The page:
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Hot Picks: WinterHaven virtual show, 'The Plague' book club, 'Spoon River Anthology'

Hot Picks: WinterHaven virtual show, 'The Plague' book club, 'Spoon River Anthology'

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SATURDAY | 8.15

WINTER IN SUMMER

Last year WinterHaven Band, made up of Jack Hernandez, Brendan Goepfrich, Colton Henderson and Nick Schira, won our Editor’s Choice Awards for Best Use of the Tagging Function on Instagram to Get Flag Live!’s Attention, and they’ll likely get it again this year. Congratulations WinterHaven, it worked, we surrender. This four-piece punk/rock (little bit of metal sprinkled in like hot sauce on scrambled eggs) outfit of young whippersnappers is what you’ll see and hear when you tune into the first installment of The Orpheum Presents: A Virtual School of Sound this weekend. The program, much like the At Home with the Orpheum virtual concert series that has been broadcast since lockdown began, will be dedicated to supporting the artists and venue you know and love. Live music spaces were some of the first to shut down and will likely be the last to reopen. But all is not lost! You can help them and their employees along by purchasing tickets to events like these or donating. Read more about it a couple sentences down. First, let’s talk about the Instagram savvy, let’s-tag-Flag-Live!-twice-a-day WinterHaven. Founded in October of 2018, the band has been regularly playing shows in Arizona, winning a local Battle of The Bands showcase as well as playing and scheduling a few shows in southern California. Their first full length album Apparition was released in February, with their first single off the album "Like Monopoly" being played on local and state radio stations. Their music is influenced by Blink-182, Pierce The Veil and The Offspring, as well as artists like Paramore and Infant Sorrow. This is a band that loves the '90s and throws it back in every track. Catch WinterHaven live at 8 p.m. on the Orpheum’s Facebook page. Tickets are $5-25. To learn more about how you can help save independent music venues across the US, visit nivassoc.org. You can also donate to the Orpheum via, gofundme.com/OrpheumFlagstaff, @OrpheumFlagstaff on Venmo or via PayPal at orpheumtheater.flagstaff@gmail.com and paypal.me/orpheumflagstaff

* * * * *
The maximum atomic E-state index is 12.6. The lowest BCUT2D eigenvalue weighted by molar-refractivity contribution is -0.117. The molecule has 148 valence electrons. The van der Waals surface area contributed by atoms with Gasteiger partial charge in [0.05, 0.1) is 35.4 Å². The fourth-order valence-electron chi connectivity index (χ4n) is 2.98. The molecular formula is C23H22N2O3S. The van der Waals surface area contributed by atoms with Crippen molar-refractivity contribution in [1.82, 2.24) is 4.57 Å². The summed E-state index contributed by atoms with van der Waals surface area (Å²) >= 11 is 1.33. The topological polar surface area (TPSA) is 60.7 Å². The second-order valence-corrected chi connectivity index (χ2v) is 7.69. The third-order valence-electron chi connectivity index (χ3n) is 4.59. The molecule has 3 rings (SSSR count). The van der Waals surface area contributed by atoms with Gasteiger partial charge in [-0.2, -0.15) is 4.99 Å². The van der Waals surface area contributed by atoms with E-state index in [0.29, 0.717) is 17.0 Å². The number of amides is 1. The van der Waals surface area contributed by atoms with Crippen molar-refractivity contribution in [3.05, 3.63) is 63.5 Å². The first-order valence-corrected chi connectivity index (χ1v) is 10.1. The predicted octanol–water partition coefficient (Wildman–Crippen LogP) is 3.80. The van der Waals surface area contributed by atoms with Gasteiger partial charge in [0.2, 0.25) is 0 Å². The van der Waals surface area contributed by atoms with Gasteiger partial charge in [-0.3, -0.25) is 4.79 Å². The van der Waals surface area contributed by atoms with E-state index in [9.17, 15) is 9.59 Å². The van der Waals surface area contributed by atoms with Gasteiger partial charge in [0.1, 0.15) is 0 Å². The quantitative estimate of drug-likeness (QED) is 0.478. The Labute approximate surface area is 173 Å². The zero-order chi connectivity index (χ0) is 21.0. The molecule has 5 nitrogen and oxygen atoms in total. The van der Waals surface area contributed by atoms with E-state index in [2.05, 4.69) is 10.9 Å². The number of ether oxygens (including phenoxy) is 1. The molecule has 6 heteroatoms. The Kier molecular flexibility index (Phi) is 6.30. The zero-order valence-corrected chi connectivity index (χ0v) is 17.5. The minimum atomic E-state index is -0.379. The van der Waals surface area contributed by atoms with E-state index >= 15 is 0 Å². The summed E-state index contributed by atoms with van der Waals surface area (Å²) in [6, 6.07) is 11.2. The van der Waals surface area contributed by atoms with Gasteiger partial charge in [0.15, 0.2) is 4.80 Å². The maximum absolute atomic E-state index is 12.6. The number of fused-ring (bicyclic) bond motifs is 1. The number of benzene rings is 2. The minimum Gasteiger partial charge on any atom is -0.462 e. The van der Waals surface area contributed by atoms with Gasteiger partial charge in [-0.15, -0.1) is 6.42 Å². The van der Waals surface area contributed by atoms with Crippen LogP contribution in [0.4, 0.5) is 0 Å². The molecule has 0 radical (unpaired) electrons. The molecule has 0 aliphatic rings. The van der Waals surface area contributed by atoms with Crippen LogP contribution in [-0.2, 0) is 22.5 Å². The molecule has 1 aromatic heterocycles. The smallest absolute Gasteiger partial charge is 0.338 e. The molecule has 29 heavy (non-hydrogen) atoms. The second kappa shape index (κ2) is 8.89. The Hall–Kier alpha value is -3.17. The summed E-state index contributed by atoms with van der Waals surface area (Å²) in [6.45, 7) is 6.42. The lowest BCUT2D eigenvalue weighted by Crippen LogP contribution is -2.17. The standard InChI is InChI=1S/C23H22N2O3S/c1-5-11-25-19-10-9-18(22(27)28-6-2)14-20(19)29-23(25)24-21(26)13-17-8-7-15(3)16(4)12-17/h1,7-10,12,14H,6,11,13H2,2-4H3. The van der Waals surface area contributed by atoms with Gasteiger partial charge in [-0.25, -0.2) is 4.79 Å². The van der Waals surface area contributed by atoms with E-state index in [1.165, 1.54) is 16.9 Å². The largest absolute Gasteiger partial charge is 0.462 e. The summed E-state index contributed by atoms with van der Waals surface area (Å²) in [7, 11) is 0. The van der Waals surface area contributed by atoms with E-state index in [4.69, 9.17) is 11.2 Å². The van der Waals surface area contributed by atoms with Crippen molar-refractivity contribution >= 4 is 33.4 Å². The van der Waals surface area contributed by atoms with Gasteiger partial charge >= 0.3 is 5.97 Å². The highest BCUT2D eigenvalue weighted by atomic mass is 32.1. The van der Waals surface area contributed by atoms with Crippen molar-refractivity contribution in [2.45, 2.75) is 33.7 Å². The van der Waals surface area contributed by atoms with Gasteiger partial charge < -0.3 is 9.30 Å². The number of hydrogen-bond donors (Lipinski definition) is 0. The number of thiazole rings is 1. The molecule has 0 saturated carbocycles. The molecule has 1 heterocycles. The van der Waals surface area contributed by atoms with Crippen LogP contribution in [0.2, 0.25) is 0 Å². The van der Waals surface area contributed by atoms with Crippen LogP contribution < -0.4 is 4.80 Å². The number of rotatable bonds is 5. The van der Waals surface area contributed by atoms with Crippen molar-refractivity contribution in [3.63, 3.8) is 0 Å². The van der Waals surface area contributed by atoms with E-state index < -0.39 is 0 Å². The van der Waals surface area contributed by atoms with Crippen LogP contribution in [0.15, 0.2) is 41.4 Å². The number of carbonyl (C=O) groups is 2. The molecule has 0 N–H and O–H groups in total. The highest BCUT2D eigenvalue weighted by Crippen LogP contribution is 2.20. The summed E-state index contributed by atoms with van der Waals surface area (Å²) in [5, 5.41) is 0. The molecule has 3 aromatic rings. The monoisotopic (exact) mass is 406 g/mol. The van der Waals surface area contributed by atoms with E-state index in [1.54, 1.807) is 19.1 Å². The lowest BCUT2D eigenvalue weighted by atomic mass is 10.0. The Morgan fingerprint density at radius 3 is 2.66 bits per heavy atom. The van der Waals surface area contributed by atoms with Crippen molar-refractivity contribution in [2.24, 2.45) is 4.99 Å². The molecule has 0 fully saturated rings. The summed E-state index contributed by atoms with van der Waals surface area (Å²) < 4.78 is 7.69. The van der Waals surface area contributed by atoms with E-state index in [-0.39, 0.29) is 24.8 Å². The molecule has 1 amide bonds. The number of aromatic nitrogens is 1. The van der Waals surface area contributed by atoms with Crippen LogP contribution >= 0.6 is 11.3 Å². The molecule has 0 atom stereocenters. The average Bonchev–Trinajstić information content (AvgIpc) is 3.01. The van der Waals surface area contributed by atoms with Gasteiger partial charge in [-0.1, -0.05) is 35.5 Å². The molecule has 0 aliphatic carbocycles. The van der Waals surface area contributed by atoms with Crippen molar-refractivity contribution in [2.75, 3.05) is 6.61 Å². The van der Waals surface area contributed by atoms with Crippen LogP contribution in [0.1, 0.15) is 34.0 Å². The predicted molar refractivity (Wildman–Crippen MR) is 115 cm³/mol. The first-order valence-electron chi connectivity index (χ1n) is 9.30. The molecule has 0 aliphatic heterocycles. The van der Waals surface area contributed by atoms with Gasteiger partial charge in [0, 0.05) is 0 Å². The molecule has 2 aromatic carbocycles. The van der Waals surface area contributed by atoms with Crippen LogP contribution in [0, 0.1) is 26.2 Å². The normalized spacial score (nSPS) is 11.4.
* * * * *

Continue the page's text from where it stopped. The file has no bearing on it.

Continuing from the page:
MONDAY | 8.17

PLAGUE BUT MAKE IT 2020

Very fittingly (touché, profe), professors from NAU's College of Arts and Letters will offer a virtual book club featuring Albert Camus' The Plague throughout the fall semester. Camus' novel considers how the inhabitants of Oran, a bustling, commerce-driven, colonial city in the heart of the North African Mediterranean, slowly come to terms with the meaning of life in the midst of a plague. The novel is widely seen as an allegory about human resistance and choice within the context of forces that curtail human freedom. Camus was awarded the Nobel Prize for Literature in 1957, 10 years after The Plague was published. The book club is free and open to the public. Those who purchase the book at Bright Side Bookshop on Aug. 17 will get a discount. The book club launches Sep. 24. For more information, registration or supplemental materials, visit nau.edu/cal/plague

TUESDAY | 8.16

FESTIVAL REIMAGINED